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Filling big shoes

Jack Klugman honors friend and actor Henry Fonda by taking on the lead role in On Golden Pond.

© St. Petersburg Times
published April 10, 2003

Jack Klugman says of On Golden Pond, “It just delights the hell out of me.”

When Jack Klugman was offered his current job, his mind immediately flashed back to a dear old friend.

"I got a call asking me to be in the play," said Klugman, starring in the touring production of On Golden Pond, which comes to the Mahaffey Theater this weekend.

"The first thing I thought about, of course, was Henry Fonda, who was a very good friend of mine," Klugman said of the legendary actor who won an Oscar for his starring role in the 1981 film version.

"We toured the Piedmonts together in the 1950s. He got me that job and he got me Petrified Forest with Humphrey Bogart and Lauren Bacall (a television version). It was his legacy in this show. I thought it would be a good way to keep his memory alive. And I really like the play. It's worked out very well," said Klugman, 80, his voice strong but raspy. Several years ago, Klugman's right vocal chord was removed because of cancer, but through rehabilitation, he was able to recover his voice and act again.

On Golden Pond is a warm and sentimental comedy, full of acerbic wit and feisty drama in its bittersweet look at old age. Klugman, best known for his Emmy-winning role as sports writer Oscar Madison in the '70s sitcom The Odd Couple, plays opposite Patricia Fraser as Ethel Thayer.

The Thayers have been married for 40 years and are spending time together at their summerhouse at Golden Pond in Maine. She's active, picking berries and singing old camp songs. He can't remember his way to the Old Town Road, a route they've walked together many times. His thoughts turn to death, a topic his wife stubbornly avoids.

"The play is so identifiable," Klugman said. "It's really about life, mortality and appreciating what you have instead of dwelling on what you don't have. We get a lot of laughs. It's a funny play. It just delights the hell out of me."

The Thayers' grown daughter, Chelsea, returns, hoping to patch up her strained relationship with her father, whom she thought never could accept her failure to become a champion diver. She brings along her new boyfriend, Bill Ray, a handsome dentist, and his precocious teenage son, Billy Ray.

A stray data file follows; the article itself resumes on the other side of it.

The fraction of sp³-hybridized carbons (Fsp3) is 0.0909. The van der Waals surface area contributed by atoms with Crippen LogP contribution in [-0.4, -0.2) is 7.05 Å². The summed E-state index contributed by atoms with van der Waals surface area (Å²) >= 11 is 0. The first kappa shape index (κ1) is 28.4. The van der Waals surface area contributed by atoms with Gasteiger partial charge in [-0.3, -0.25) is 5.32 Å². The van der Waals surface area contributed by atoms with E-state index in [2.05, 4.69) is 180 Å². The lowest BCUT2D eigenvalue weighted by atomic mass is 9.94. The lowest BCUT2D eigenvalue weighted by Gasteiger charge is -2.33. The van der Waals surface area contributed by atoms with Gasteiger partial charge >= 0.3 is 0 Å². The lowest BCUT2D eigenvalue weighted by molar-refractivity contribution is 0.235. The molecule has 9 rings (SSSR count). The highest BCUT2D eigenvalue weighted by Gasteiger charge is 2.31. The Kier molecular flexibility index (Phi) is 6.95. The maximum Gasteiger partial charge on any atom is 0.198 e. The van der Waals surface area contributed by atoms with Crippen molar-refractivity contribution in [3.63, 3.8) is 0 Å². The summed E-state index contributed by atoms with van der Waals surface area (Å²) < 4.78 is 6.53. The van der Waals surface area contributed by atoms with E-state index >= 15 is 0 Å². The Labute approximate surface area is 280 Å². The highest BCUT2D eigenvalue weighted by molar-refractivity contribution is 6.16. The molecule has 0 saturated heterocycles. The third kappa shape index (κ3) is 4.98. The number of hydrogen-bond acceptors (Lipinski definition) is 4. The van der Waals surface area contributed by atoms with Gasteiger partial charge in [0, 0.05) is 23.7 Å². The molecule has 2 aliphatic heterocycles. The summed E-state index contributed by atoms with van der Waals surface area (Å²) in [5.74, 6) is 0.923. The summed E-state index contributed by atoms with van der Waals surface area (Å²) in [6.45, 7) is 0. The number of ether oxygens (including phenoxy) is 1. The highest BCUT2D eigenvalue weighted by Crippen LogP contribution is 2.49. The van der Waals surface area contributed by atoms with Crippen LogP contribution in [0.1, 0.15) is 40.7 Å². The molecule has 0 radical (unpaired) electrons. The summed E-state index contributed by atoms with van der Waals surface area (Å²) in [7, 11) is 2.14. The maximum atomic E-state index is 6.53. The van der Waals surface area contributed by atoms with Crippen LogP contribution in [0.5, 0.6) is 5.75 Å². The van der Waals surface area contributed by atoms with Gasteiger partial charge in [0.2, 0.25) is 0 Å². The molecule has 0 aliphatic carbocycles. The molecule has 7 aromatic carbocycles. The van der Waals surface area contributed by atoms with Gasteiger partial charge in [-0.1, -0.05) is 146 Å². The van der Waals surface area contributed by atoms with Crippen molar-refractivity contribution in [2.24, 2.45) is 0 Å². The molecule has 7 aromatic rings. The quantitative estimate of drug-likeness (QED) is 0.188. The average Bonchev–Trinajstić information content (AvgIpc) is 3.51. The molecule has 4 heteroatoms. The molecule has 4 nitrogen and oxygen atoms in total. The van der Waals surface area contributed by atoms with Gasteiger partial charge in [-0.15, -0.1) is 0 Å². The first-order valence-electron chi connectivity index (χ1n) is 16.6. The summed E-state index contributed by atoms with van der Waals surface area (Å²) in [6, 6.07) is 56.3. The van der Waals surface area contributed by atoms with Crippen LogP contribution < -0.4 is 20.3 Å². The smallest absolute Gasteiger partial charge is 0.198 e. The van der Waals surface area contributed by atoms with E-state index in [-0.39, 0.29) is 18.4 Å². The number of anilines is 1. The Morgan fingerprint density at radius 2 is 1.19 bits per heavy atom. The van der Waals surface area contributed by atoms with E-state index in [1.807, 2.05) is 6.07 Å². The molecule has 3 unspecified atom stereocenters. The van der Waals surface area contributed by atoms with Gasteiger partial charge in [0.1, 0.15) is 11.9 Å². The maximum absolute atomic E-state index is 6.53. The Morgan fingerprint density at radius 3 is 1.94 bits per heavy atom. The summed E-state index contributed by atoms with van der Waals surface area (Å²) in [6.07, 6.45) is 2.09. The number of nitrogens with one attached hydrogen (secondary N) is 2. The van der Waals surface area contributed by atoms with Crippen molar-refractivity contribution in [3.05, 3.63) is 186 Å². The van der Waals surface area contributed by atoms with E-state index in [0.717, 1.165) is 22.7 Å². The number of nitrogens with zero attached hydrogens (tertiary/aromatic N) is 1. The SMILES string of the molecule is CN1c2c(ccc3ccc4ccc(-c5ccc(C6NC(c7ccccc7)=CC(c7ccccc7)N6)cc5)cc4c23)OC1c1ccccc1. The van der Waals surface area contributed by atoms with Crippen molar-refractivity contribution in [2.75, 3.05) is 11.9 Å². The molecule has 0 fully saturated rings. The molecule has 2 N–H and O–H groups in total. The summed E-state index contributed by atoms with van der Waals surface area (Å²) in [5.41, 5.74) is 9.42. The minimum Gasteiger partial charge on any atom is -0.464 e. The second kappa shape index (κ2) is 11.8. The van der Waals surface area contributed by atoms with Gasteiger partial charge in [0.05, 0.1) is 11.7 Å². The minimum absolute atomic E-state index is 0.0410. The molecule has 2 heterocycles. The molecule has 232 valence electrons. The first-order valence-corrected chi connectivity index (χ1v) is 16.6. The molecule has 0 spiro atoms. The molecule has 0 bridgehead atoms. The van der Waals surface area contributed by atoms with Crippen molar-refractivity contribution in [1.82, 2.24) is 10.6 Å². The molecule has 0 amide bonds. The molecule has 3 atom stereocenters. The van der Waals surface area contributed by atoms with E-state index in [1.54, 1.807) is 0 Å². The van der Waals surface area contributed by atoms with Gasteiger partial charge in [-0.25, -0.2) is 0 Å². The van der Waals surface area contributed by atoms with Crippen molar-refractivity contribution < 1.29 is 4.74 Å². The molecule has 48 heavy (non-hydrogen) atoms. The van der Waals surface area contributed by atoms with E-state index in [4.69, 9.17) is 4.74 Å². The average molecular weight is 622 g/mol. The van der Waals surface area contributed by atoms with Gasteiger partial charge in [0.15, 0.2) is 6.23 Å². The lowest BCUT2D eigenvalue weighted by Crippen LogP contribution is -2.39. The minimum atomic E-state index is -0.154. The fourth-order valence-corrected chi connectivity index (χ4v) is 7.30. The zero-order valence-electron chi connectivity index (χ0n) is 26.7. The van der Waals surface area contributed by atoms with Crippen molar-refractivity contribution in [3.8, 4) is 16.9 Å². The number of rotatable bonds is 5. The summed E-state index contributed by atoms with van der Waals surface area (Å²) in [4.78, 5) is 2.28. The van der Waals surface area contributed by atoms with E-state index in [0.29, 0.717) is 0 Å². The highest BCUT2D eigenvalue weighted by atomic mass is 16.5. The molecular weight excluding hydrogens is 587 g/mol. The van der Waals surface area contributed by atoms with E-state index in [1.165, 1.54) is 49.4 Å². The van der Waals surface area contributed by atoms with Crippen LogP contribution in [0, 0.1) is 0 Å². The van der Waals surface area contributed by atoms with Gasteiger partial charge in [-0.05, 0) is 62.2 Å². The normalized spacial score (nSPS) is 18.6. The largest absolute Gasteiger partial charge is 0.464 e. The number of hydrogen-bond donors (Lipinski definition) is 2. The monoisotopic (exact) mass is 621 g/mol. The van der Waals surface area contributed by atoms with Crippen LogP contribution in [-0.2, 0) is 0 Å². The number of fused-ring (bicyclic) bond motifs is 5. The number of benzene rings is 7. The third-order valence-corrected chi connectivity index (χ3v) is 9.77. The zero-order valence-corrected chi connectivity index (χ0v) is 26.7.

To everyone's surprise, particularly their own, Norman and Billy Ray establish a bond of affection and understanding that Norman never enjoyed with his daughter.

"I like to be alone at my place there at night and this kid comes unexpectedly to see me," said Klugman. "My relationship with my daughter is not very good, so I don't like this kid right away. But we begin to be very open and very honest. He lets me know his feelings and we develop a wonderful relationship."

There's hope for Norman and Chelsea, too. They talk and grow to know one another better. Reconciliation seems not so far away.

Of all the characters, Norman poses the biggest challenge -- both to the other figures in the play and to the actor who portrays him.

"He likes solitude. He's afraid of people," said Klugman. "He likes to be alone and the other characters are a challenge to him. Actually, he overcomes that, too. He's a crusty old guy who is really soft underneath. That's the way I see him."

Klugman has spent a lifetime looking into the inner strengths and weaknesses of his characters. After finishing On Golden Pond, he plans to turn the focus inward for a one-man show about his 60-year career. The show is slated for September in Los Angeles.

* * *

PREVIEW: On Golden Pond, starring Jack Klugman, 8 p.m. Friday and Saturday, Mahaffey Theater, 400 First St. S, St. Petersburg. $19-$44. (727) 892-5767 or (727) 892-5700.

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